S&P: North-South housing gap widening

According to research by rating agency Standard & Poor's, 8.5% of mortgages in the North of England were in negative equity in March compared to 2.5% in the South.

The research, carried out using a sample book of £150bn secured mortgages, showed a rise from 6% of mortgages in negative equity in the North, and 1.5% in the South, since quarter two of 2010.

In March 2011, S&P found 5.0% of UK mortgages were in negative equity, up from 3.6% nine months earlier, with Northern regions accounting for two-thirds of the increase.

The researchers said: "We believe the divergence in underlying employment and housing market dynamics help to explain the mortgage performance differential between the North and South of the country. Looking ahead, we think the government's planned public spending cuts through 2015 could disproportionately affect Northern regions – where public sector employment is more widespread. As a consequence, we believe the regional divergence in mortgage risk may continue."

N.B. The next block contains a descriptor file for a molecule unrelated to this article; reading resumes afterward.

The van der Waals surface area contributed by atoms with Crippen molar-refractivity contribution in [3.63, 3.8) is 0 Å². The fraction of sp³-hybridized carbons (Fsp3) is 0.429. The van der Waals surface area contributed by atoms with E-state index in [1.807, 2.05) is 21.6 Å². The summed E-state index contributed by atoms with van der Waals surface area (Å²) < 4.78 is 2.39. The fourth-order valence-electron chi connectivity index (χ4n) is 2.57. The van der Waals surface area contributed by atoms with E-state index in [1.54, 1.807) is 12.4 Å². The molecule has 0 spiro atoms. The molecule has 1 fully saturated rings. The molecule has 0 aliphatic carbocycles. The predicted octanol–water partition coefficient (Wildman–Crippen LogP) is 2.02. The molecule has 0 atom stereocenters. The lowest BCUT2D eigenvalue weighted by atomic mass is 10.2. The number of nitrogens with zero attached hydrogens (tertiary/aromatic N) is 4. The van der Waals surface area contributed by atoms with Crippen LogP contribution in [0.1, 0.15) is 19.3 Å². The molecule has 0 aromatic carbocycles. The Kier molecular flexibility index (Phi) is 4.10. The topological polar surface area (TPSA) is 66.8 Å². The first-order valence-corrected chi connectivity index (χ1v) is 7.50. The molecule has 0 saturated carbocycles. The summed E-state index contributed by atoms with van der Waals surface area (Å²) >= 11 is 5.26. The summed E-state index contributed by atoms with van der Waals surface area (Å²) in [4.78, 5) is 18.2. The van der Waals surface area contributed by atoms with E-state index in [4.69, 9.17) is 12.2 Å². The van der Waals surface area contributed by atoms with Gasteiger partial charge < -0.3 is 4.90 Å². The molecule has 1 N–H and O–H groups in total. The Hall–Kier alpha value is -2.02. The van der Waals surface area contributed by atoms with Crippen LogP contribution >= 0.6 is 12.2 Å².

The level of Northern borrowers behind on their mortgage payments rose slightly to 3.9% from 3.8% in the nine months to March 2011.

The report continued: "Mortgage borrowers in the North of the country are about 35% more likely to be in arrears than those in the South, according to our analysis of a sample of 1.5 million securitised loans as of Q1 2011. We believe this is partly due to the significantly more robust employment trends evident in the South of the UK since the start of the recent downturn in 2007, compared with the trends in the North. What's more, the gap in arrears appears to be widening: When we conducted our initial study based on data from Q2 2010, the difference in arrears between the North and South was only 25%."

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